Photographers slam British Library's mission creep

Big bureaucrats scoff at the law


The Stop Clause 43 campaigners have sounded a warning over the British Library's newspaper digitisation initiative.

The project certainly isn't Freetard friendly. In fact, it demands money for access to material that's free to view today in Colindale. The big institution appears to have taken a Google-like approach: shoot first, and ask questions later. It's questionable whether the Library has the rights to the stuff it is digitizing. While it has a historical exclusive license, this doesn't cover online rights. But one of the oddest aspects is that the venture, in partnership with Friends Reunited owner Brightsolid, is a state-granted commercial monopoly.

A historical analogy is the East India company, which successfully saw off all threats to its monopoly status for over 200 years, adopting the functions of the state itself. It eventually merged into the imperial bureaucracy.

For Stop 43's Paul Ellis, this is "Big Culture" - what he calls the powerful galleries, museums, and quangos like the Arts Council - taking the mickey.

"It's clear now that the whole orphan works programme is one big supertanker, taking just as long to turn and stop," Ellis told us. "The British Library's statement reads as if Clause 43 had been enacted. Unfortunately for them, the supertanker has a new captain.

"Big Culture has looked at Google and wants to do the same thing. They just want to get on digitizing and build up a head of steam. Then nobody will be able to do anything about it."

The wrinkle is that newspaper copyright is far from straightforward. Only unsigned articles lapse from copyright after seventy years. For bylined pieces and photographs it's life plus 70. And since a newspaper is a bundle of all three, it's a complex picture.

James Murdoch also weighed in on the plans, pointing out that it isn't a free service, but a private monopoly.

"This is not simply being done for posterity, nor to make free access for library users easier, but also for commercial gain via a paid‐for website.

"The move is strongly opposed by major publishers. If it goes ahead, free content would not only be a justification for more funding, but actually become a source of funds for a public body."

So it's no Kumbaya giveaway - something that the freetards, who think in black and white terms, have yet to realise.

It's useful to place the project into the larger context of mission creep. Earlier this year the Library vowed to archive the UK web - again, a load of other people's stuff - with the taxpayer paying the bill, while a cosy monopoly and the bureaucrats reap the reward.

A bit like the bank bail-out, really.

There are many other alternative approaches that can benefit us punters as well as the creators, without creating permanent jobs for the bureaucrats. We'll explore some of these next week. ®

Similar topics


Other stories you might like

  • Uncle Sam to clip wings of Pegasus-like spyware – sorry, 'intrusion software' – with proposed export controls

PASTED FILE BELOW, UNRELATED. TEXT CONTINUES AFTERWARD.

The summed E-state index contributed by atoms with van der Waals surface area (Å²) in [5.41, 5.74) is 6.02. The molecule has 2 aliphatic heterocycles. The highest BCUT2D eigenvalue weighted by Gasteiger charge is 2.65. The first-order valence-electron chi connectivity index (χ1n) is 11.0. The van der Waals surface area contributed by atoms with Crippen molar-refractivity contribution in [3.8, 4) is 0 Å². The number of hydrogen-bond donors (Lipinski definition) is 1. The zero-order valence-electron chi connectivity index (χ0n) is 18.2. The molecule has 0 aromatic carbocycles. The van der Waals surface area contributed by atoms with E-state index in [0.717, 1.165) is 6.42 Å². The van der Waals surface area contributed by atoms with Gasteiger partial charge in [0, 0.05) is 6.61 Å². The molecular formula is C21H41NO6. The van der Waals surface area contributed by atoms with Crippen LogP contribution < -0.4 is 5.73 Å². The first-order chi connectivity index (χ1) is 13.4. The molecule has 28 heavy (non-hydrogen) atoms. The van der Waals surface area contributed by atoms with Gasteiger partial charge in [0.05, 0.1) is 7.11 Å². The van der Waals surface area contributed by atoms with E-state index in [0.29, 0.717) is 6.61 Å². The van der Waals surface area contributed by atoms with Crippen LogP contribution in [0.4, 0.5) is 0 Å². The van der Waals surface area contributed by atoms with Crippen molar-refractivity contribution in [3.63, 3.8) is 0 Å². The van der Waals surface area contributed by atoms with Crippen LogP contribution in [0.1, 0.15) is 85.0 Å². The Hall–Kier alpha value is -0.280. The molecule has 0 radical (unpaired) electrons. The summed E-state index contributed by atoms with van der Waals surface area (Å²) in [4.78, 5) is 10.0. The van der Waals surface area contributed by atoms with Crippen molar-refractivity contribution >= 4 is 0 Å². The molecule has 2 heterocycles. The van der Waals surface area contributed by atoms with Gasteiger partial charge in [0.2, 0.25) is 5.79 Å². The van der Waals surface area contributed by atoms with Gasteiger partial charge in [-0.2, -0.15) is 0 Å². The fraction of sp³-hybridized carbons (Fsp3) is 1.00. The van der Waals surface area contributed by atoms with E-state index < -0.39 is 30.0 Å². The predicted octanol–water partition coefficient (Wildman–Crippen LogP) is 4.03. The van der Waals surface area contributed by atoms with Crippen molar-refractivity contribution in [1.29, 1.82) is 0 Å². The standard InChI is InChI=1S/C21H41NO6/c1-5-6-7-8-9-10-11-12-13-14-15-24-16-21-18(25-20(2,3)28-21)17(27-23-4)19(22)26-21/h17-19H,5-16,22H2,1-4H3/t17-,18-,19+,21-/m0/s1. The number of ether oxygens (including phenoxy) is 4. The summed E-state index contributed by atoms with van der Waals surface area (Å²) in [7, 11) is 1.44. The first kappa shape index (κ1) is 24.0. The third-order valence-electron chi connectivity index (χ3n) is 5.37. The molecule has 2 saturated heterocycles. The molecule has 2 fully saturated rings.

Surveillance tech faces trade limits as America syncs policy with treaty obligations

    More than six years after proposing export restrictions on "intrusion software," the US Commerce Department's Bureau of Industry and Security (BIS) has formulated a rule that it believes balances the latitude required to investigate cyber threats with the need to limit dangerous code.

    The BIS on Wednesday announced an interim final rule that defines when an export license will be required to distribute what is basically commercial spyware, in order to align US policy with the 1996 Wassenaar Arrangement, an international arms control regime.

    The rule [PDF] – which spans 65 pages – aims to prevent the distribution of surveillance tools, like NSO Group's Pegasus, to countries subject to arms controls, like China and Russia, while allowing legitimate security research and transactions to continue. Made available for public comment over the next 45 days, the rule is scheduled to be finalized in 90 days.

    Continue reading
  • Global IT spending to hit $4.5 trillion in 2022, says Gartner

    The future's bright, and expensive

    Corporate technology soothsayer Gartner is forecasting worldwide IT spending will hit $4.5tr in 2022, up 5.5 per cent from 2021.

    The strongest growth is set to come from enterprise software, which the analyst firm expects to increase by 11.5 per cent in 2022 to reach a global spending level of £670bn. Growth has fallen slightly, though. In 2021 it was 13.6 per cent for this market segment. The increase was driven by infrastructure software spending, which outpaced application software spending.

    The largest chunk of IT spending is set to remain communication services, which will reach £1.48tr next year, after modest growth of 2.1 per cent. The next largest category is IT services, which is set to grow by 8.9 per cent to reach $1.29tr over the next year, according to the analysts.

    Continue reading
  • Memory maker Micron moots $150bn mega manufacturing moneybag

    AI and 5G to fuel demand for new plants and R&D

    Chip giant Micron has announced a $150bn global investment plan designed to support manufacturing and research over the next decade.

    The memory maker said it would include expansion of its fabrication facilities to help meet demand.

    As well as chip shortages due to COVID-19 disruption, the $21bn-revenue company said it wanted to take advantage of the fact memory and storage accounts for around 30 per cent of the global semiconductor industry today.

    Continue reading

Biting the hand that feeds IT © 1998–2021